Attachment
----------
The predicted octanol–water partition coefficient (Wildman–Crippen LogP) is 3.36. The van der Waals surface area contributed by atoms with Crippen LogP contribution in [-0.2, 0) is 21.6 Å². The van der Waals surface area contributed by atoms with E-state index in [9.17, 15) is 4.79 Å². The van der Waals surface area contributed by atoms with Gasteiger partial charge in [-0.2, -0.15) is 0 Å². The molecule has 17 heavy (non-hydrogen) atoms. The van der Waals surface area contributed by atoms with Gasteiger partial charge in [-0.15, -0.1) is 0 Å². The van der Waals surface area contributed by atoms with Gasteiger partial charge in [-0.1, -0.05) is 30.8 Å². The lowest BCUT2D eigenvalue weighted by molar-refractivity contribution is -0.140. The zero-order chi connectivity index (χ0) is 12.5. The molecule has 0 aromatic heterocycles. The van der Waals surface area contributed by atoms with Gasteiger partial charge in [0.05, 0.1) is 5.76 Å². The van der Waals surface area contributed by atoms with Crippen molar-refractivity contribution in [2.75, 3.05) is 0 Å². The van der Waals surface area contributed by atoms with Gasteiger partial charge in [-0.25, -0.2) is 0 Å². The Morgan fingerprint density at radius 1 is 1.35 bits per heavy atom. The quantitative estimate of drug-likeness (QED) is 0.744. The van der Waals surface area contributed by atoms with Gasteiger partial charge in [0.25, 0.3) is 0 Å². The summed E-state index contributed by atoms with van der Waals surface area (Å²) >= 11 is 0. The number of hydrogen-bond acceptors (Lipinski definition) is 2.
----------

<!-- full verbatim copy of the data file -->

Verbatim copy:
The predicted octanol–water partition coefficient (Wildman–Crippen LogP) is 3.36. The van der Waals surface area contributed by atoms with Crippen LogP contribution in [-0.2, 0) is 21.6 Å². The van der Waals surface area contributed by atoms with E-state index in [9.17, 15) is 4.79 Å². The van der Waals surface area contributed by atoms with Gasteiger partial charge in [-0.2, -0.15) is 0 Å². The molecule has 17 heavy (non-hydrogen) atoms. The van der Waals surface area contributed by atoms with Gasteiger partial charge in [-0.15, -0.1) is 0 Å². The van der Waals surface area contributed by atoms with Gasteiger partial charge in [-0.1, -0.05) is 30.8 Å². The lowest BCUT2D eigenvalue weighted by molar-refractivity contribution is -0.140. The zero-order chi connectivity index (χ0) is 12.5. The molecule has 0 aromatic heterocycles. The van der Waals surface area contributed by atoms with Gasteiger partial charge in [0.05, 0.1) is 5.76 Å². The van der Waals surface area contributed by atoms with Crippen molar-refractivity contribution in [2.75, 3.05) is 0 Å². The van der Waals surface area contributed by atoms with Gasteiger partial charge in [-0.25, -0.2) is 0 Å². The Morgan fingerprint density at radius 1 is 1.35 bits per heavy atom. The quantitative estimate of drug-likeness (QED) is 0.744. The van der Waals surface area contributed by atoms with Gasteiger partial charge in [0.25, 0.3) is 0 Å². The summed E-state index contributed by atoms with van der Waals surface area (Å²) >= 11 is 0. The number of hydrogen-bond acceptors (Lipinski definition) is 2.